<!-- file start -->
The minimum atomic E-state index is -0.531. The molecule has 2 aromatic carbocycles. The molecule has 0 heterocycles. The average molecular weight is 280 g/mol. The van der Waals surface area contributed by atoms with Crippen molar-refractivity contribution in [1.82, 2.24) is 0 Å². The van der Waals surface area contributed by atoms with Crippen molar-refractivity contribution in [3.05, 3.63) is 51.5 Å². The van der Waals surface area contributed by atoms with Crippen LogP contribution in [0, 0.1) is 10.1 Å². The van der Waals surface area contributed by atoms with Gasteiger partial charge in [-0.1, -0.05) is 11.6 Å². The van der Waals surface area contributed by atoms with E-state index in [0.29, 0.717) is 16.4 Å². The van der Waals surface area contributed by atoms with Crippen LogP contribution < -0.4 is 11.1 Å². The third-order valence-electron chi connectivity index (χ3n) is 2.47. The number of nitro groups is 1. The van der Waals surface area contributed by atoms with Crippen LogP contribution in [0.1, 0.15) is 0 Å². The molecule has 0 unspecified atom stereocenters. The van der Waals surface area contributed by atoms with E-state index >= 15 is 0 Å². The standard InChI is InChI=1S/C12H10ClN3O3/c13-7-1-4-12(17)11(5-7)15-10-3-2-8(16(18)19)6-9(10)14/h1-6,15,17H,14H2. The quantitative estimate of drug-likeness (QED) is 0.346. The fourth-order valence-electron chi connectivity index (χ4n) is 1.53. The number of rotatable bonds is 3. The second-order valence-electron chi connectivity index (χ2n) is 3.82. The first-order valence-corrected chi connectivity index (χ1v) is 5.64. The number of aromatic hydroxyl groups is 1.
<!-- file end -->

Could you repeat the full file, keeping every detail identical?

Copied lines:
The minimum atomic E-state index is -0.531. The molecule has 2 aromatic carbocycles. The molecule has 0 heterocycles. The average molecular weight is 280 g/mol. The van der Waals surface area contributed by atoms with Crippen molar-refractivity contribution in [1.82, 2.24) is 0 Å². The van der Waals surface area contributed by atoms with Crippen molar-refractivity contribution in [3.05, 3.63) is 51.5 Å². The van der Waals surface area contributed by atoms with Crippen LogP contribution in [0, 0.1) is 10.1 Å². The van der Waals surface area contributed by atoms with Gasteiger partial charge in [-0.1, -0.05) is 11.6 Å². The van der Waals surface area contributed by atoms with E-state index in [0.29, 0.717) is 16.4 Å². The van der Waals surface area contributed by atoms with Crippen LogP contribution < -0.4 is 11.1 Å². The third-order valence-electron chi connectivity index (χ3n) is 2.47. The number of nitro groups is 1. The van der Waals surface area contributed by atoms with Crippen LogP contribution in [0.1, 0.15) is 0 Å². The molecule has 0 unspecified atom stereocenters. The van der Waals surface area contributed by atoms with E-state index >= 15 is 0 Å². The standard InChI is InChI=1S/C12H10ClN3O3/c13-7-1-4-12(17)11(5-7)15-10-3-2-8(16(18)19)6-9(10)14/h1-6,15,17H,14H2. The quantitative estimate of drug-likeness (QED) is 0.346. The fourth-order valence-electron chi connectivity index (χ4n) is 1.53. The number of rotatable bonds is 3. The second-order valence-electron chi connectivity index (χ2n) is 3.82. The first-order valence-corrected chi connectivity index (χ1v) is 5.64. The number of aromatic hydroxyl groups is 1.